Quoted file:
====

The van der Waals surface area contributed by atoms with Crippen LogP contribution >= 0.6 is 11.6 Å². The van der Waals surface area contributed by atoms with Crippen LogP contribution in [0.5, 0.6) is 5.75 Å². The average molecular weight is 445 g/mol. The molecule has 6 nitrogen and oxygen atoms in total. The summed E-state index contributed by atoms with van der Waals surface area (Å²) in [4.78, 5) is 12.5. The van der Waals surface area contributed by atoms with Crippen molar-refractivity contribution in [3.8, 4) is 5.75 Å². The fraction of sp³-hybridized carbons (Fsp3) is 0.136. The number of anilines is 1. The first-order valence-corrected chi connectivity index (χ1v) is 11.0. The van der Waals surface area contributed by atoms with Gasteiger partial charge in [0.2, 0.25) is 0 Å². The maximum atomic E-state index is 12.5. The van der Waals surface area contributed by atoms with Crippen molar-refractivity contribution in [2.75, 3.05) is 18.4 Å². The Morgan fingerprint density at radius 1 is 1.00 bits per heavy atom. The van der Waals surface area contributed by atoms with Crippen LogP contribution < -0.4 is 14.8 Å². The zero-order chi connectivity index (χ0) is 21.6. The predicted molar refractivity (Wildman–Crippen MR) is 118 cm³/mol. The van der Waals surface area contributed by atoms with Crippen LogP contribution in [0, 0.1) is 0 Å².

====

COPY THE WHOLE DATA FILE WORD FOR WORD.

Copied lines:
The van der Waals surface area contributed by atoms with Crippen LogP contribution >= 0.6 is 11.6 Å². The van der Waals surface area contributed by atoms with Crippen LogP contribution in [0.5, 0.6) is 5.75 Å². The average molecular weight is 445 g/mol. The molecule has 6 nitrogen and oxygen atoms in total. The summed E-state index contributed by atoms with van der Waals surface area (Å²) in [4.78, 5) is 12.5. The van der Waals surface area contributed by atoms with Crippen molar-refractivity contribution in [3.8, 4) is 5.75 Å². The fraction of sp³-hybridized carbons (Fsp3) is 0.136. The number of anilines is 1. The first-order valence-corrected chi connectivity index (χ1v) is 11.0. The van der Waals surface area contributed by atoms with Gasteiger partial charge in [0.2, 0.25) is 0 Å². The maximum atomic E-state index is 12.5. The van der Waals surface area contributed by atoms with Crippen molar-refractivity contribution in [2.75, 3.05) is 18.4 Å². The Morgan fingerprint density at radius 1 is 1.00 bits per heavy atom. The van der Waals surface area contributed by atoms with Crippen LogP contribution < -0.4 is 14.8 Å². The zero-order chi connectivity index (χ0) is 21.6. The predicted molar refractivity (Wildman–Crippen MR) is 118 cm³/mol. The van der Waals surface area contributed by atoms with Crippen LogP contribution in [0, 0.1) is 0 Å².